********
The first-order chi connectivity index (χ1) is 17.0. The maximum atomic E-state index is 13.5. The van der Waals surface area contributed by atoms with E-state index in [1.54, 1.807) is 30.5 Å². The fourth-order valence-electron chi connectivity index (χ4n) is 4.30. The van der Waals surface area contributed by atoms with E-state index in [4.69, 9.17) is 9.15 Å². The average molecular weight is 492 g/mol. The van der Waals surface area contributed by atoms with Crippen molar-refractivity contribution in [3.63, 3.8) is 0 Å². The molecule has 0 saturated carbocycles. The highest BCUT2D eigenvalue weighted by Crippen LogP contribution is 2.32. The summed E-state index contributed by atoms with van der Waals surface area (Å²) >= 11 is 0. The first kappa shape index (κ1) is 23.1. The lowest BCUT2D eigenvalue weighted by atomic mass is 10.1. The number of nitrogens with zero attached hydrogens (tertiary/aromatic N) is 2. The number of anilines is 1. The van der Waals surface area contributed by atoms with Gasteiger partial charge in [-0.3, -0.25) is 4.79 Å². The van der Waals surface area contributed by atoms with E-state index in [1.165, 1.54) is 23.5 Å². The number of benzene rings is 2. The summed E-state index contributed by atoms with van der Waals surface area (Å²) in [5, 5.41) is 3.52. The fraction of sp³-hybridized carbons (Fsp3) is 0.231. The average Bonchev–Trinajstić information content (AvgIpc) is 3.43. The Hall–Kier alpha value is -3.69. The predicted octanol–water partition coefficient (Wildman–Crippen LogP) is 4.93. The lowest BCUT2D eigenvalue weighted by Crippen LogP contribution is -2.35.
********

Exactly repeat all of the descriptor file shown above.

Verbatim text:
The first-order chi connectivity index (χ1) is 17.0. The maximum atomic E-state index is 13.5. The van der Waals surface area contributed by atoms with E-state index in [1.54, 1.807) is 30.5 Å². The fourth-order valence-electron chi connectivity index (χ4n) is 4.30. The van der Waals surface area contributed by atoms with E-state index in [4.69, 9.17) is 9.15 Å². The average molecular weight is 492 g/mol. The van der Waals surface area contributed by atoms with Crippen molar-refractivity contribution in [3.63, 3.8) is 0 Å². The molecule has 0 saturated carbocycles. The highest BCUT2D eigenvalue weighted by Crippen LogP contribution is 2.32. The summed E-state index contributed by atoms with van der Waals surface area (Å²) >= 11 is 0. The first kappa shape index (κ1) is 23.1. The lowest BCUT2D eigenvalue weighted by atomic mass is 10.1. The number of nitrogens with zero attached hydrogens (tertiary/aromatic N) is 2. The number of anilines is 1. The van der Waals surface area contributed by atoms with Gasteiger partial charge in [-0.3, -0.25) is 4.79 Å². The van der Waals surface area contributed by atoms with E-state index in [1.165, 1.54) is 23.5 Å². The number of benzene rings is 2. The summed E-state index contributed by atoms with van der Waals surface area (Å²) in [5, 5.41) is 3.52. The fraction of sp³-hybridized carbons (Fsp3) is 0.231. The average Bonchev–Trinajstić information content (AvgIpc) is 3.43. The Hall–Kier alpha value is -3.69. The predicted octanol–water partition coefficient (Wildman–Crippen LogP) is 4.93. The lowest BCUT2D eigenvalue weighted by Crippen LogP contribution is -2.35.